Electric vehicles must warn pedestrians by emitting noise, says the EU
The common problem a lot of people have with electric cars is the lack of sound the batteries and electric motors produce. In fact, it is thought that not only does the lack of sound lessen the driving experience of a car, it could also be considered dangerous for pedestrians.
The EU has recently decided to tackle the second issue and is forcing all electric vehicles to emit noise through an Acoustic Vehicle Alert System – or AVAS. The system must make noise of more than 56dB when the car is travelling at speeds lower than 20kmh. In fact, at these speeds, sound from wind and road resistance isn’t considered loud enough to warn pedestrians when crossing the road.
The new law will hit both private and personal vehicle and comes into effect on July 1st. As well as adding the required speakers to the exterior of the car, manufacturers will also have to ensure the sound produced varies depending on the rate of acceleration. In fact, the law requires the sound to give an idea on the speed the car is travelling similarly to an internal combustion engine.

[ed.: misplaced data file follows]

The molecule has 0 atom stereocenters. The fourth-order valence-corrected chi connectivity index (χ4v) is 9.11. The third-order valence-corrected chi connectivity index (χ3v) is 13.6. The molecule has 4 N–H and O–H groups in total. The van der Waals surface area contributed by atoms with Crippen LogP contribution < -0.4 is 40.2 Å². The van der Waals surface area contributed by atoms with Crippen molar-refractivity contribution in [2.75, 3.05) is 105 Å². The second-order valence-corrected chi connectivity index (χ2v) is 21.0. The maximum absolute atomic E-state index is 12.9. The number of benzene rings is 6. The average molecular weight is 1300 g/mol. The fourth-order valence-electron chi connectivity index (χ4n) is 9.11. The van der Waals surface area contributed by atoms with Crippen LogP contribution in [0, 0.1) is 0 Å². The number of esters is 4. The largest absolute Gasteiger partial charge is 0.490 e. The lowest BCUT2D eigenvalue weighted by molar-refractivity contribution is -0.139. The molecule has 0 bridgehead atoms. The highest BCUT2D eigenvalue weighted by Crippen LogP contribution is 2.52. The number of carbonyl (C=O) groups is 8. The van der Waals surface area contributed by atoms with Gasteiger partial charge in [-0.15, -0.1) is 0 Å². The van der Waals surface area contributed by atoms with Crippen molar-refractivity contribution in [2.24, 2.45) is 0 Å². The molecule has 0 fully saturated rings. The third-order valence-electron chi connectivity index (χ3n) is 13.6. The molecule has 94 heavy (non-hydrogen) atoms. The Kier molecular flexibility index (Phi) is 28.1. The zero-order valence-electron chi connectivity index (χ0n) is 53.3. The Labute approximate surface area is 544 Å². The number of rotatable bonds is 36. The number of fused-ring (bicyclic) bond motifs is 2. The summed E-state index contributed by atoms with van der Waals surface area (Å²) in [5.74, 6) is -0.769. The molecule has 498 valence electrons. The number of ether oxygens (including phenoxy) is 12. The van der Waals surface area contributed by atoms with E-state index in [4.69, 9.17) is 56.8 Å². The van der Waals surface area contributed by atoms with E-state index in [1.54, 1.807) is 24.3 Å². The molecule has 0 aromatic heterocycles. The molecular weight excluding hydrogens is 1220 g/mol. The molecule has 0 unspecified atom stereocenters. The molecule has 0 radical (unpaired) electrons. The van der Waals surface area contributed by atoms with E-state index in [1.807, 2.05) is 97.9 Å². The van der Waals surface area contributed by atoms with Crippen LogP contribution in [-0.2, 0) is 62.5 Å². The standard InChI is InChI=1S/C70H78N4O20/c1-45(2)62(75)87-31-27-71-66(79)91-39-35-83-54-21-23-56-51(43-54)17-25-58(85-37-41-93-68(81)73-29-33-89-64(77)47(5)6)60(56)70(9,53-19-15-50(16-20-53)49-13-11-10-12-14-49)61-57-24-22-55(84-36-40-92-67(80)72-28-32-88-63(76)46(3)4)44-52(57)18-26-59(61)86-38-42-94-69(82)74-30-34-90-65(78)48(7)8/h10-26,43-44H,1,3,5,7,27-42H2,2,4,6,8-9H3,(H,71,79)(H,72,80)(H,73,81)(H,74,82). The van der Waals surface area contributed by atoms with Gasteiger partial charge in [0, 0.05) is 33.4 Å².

This new law seems to benefit the audio company, Harmann which has been developing an AVAS for over ten years. Its system is called the external Electronic Sound Synthesis – eESS for short – which it is hoping to sell to manufacturers to help them meet the tight deadline.
Essentially, the system is comprised of speakers at the front and rear of the car connected to speed and throttle sensors that can change the tone and volume of the sound emitted. Manufacturers can upload their own sound to the system to bring it in line with the rest of their range or give a sporty car a good sound.
Finally, the eESS also allows for interior speakers to reflect what can be heard from the outside. Not only would this improve the driving experience of what are very quiet electric vehicles, it would also make it easier to judge what the car’s doing and even let you know if the car is running or not.